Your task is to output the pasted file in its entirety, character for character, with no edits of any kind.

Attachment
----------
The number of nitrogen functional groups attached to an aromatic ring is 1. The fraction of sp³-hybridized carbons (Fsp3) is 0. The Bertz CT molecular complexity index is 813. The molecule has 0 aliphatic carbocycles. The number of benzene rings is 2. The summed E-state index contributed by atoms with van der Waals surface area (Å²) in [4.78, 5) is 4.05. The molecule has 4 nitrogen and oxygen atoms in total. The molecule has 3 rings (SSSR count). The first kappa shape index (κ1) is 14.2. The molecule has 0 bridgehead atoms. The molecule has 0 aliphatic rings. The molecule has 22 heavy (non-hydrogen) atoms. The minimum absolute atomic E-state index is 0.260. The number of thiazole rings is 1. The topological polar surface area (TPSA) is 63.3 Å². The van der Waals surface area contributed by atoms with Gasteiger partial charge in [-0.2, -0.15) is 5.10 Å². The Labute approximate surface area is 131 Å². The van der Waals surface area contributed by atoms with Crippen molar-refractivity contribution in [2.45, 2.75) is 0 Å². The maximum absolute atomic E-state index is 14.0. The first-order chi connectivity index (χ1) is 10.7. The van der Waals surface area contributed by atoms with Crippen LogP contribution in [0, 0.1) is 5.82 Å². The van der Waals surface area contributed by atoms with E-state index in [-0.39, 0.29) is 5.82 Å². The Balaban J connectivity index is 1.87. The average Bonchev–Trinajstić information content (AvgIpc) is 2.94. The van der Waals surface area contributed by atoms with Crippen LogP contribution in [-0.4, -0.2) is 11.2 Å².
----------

The number of nitrogen functional groups attached to an aromatic ring is 1. The fraction of sp³-hybridized carbons (Fsp3) is 0. The Bertz CT molecular complexity index is 813. The molecule has 0 aliphatic carbocycles. The number of benzene rings is 2. The summed E-state index contributed by atoms with van der Waals surface area (Å²) in [4.78, 5) is 4.05. The molecule has 4 nitrogen and oxygen atoms in total. The molecule has 3 rings (SSSR count). The first kappa shape index (κ1) is 14.2. The molecule has 0 bridgehead atoms. The molecule has 0 aliphatic rings. The molecule has 22 heavy (non-hydrogen) atoms. The minimum absolute atomic E-state index is 0.260. The number of thiazole rings is 1. The topological polar surface area (TPSA) is 63.3 Å². The van der Waals surface area contributed by atoms with Gasteiger partial charge in [-0.2, -0.15) is 5.10 Å². The Labute approximate surface area is 131 Å². The van der Waals surface area contributed by atoms with Crippen molar-refractivity contribution in [2.45, 2.75) is 0 Å². The maximum absolute atomic E-state index is 14.0. The first-order chi connectivity index (χ1) is 10.7. The van der Waals surface area contributed by atoms with Crippen LogP contribution in [0, 0.1) is 5.82 Å². The van der Waals surface area contributed by atoms with E-state index in [-0.39, 0.29) is 5.82 Å². The Balaban J connectivity index is 1.87. The average Bonchev–Trinajstić information content (AvgIpc) is 2.94. The van der Waals surface area contributed by atoms with Crippen LogP contribution in [-0.4, -0.2) is 11.2 Å².